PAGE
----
Let me come back and say, why is it that I don’t want to raise taxes? Why don’t I want to raise taxes on people? And actually, you said it back in 2010. You said, “Look, I’m going to extend the tax policies that we have now; I’m not going to raise taxes on anyone, because when the economy is growing slow like this, when we’re in recession, you shouldn’t raise taxes on anyone.” Well, the economy is still growing slow.

First, Romney is right. Raising taxes in a weak economy is a bad move. Of course, so too is cutting spending in a weak economy, and Romney seems more willing to do that. But second, note that this answer implies that Romney would be willing to raise taxes when the economy speeds up again. 

Let me be clear: I don't think that's Romney's intended message, and I don't think Romney will raise taxes down the road. But the logic of the case Romney lays out in his comments — his first priority is no new tax cuts that increase the deficit and his opposition to higher taxes is driven by slower growth -- does, on its own, argue for deficit-reducing tax increases down the road.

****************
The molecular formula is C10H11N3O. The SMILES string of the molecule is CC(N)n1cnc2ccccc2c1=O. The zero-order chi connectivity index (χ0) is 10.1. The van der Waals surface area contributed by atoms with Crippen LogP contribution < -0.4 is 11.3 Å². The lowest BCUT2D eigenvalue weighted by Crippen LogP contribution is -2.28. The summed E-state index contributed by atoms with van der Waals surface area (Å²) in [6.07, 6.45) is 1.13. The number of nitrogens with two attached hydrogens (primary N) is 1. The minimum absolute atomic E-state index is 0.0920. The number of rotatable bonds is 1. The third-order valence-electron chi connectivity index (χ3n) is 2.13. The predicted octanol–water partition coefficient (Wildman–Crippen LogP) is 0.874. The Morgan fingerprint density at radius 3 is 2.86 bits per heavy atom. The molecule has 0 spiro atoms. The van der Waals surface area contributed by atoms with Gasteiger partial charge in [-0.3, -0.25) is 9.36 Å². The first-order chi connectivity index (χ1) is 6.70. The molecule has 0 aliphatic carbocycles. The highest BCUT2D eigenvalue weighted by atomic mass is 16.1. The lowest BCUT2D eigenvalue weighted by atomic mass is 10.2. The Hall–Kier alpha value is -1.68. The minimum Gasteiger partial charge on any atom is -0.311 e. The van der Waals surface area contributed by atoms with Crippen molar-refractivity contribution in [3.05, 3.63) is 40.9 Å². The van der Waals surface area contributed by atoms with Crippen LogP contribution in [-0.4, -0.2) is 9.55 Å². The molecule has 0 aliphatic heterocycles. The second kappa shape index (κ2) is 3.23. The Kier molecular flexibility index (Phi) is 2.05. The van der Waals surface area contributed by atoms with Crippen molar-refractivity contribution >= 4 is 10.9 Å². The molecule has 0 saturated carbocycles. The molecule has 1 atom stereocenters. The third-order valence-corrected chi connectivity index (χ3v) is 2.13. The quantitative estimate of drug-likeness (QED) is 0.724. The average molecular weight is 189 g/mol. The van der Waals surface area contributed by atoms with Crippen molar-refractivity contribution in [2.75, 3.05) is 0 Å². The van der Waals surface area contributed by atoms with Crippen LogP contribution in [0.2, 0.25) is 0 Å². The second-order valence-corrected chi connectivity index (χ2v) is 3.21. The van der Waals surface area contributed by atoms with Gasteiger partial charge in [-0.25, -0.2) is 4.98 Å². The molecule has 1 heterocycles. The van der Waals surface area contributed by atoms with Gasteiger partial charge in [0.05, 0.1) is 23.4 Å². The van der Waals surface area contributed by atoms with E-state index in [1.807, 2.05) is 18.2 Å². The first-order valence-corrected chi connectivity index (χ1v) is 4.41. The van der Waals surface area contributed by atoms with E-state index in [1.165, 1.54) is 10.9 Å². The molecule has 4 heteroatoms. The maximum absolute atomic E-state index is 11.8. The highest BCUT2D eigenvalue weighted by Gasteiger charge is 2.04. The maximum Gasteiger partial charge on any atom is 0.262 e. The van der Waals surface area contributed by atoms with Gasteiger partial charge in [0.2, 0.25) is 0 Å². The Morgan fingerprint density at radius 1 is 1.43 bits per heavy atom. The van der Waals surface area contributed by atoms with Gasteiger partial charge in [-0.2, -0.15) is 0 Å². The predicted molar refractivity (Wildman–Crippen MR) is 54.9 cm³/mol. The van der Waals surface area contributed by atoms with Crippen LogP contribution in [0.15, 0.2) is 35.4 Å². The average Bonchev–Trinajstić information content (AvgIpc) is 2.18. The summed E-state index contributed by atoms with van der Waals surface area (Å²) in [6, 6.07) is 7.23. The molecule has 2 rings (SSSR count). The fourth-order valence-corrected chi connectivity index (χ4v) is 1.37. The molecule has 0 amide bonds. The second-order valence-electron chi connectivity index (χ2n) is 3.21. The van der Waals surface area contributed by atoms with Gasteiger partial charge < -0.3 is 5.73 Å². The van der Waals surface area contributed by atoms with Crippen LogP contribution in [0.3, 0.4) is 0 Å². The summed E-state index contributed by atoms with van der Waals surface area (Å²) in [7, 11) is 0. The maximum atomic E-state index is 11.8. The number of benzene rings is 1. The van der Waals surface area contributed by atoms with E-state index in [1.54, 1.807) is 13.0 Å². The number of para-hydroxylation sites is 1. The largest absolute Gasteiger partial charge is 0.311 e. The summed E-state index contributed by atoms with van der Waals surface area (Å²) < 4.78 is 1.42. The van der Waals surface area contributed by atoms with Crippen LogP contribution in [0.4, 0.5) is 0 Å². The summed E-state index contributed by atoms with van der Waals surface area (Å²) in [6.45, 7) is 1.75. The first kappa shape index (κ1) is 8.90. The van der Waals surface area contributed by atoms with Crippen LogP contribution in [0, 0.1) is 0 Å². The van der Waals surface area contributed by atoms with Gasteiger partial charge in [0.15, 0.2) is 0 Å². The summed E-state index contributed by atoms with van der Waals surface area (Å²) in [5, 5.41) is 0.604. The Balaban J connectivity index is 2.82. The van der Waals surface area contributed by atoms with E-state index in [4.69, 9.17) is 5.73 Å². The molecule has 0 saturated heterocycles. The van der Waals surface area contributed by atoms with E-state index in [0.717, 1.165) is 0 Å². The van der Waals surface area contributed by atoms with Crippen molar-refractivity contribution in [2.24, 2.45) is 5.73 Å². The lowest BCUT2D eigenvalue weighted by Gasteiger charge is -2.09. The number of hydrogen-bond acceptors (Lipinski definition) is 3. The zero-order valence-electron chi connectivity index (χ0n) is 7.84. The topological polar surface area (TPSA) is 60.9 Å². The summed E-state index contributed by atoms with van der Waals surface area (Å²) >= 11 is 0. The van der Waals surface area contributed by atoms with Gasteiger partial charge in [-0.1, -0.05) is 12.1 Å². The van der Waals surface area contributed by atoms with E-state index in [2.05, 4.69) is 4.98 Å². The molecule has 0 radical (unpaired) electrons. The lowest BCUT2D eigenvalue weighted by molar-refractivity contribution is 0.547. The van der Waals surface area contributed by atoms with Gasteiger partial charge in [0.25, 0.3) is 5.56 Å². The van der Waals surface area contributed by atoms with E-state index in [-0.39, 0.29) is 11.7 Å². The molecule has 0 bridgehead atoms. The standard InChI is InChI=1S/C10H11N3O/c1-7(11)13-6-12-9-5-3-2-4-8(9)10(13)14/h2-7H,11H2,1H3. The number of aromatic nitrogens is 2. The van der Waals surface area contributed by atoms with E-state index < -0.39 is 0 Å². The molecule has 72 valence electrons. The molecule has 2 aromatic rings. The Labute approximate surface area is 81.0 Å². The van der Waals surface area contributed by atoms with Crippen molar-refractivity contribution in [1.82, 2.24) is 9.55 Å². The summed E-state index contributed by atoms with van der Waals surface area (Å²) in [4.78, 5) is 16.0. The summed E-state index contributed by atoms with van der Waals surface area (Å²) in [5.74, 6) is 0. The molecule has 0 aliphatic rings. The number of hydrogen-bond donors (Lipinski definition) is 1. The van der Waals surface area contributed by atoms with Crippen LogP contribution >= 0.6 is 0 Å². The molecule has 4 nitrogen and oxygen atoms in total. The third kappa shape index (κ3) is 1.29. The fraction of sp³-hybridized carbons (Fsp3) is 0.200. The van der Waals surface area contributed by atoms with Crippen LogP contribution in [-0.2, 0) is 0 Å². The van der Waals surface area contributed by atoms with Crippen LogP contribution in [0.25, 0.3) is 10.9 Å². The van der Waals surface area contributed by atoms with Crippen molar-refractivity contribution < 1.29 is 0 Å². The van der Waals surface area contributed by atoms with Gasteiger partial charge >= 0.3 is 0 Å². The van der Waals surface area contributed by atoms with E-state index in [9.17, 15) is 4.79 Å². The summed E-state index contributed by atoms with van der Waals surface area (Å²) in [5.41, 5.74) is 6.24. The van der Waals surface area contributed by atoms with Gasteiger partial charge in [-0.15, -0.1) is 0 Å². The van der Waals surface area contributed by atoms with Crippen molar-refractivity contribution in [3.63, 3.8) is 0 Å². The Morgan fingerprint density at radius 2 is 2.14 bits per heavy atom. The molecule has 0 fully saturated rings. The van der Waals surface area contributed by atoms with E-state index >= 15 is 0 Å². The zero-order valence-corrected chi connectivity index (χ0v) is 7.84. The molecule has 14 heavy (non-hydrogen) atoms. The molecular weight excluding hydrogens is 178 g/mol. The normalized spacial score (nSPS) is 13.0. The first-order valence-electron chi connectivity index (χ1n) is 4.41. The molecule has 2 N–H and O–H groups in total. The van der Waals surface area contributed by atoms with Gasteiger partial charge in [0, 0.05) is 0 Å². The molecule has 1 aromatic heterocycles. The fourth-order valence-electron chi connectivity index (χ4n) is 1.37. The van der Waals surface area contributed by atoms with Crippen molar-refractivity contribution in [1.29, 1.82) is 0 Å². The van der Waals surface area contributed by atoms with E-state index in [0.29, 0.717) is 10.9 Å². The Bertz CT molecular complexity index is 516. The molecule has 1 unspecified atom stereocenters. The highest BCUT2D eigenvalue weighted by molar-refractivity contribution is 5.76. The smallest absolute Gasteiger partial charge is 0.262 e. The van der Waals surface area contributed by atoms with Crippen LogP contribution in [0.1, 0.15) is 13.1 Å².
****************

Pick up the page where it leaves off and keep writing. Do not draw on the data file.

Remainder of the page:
— Your obligatory European non sequitur. Take it away, Gov. Romney:

Spain spends 42 percent of their total economy on government. We’re now spending 42 percent of our economy on government. I don’t want to go down the path to Spain.

Germany spends 43.7 percent of GDP "on government," and their finances and future look rather different from Spain's.

 Perhaps Obama needs to get out more. By my count, Obama doesn't mention a real person until we're about 6,400 words into the debate. Romney mentions a real person in his first answer of the night.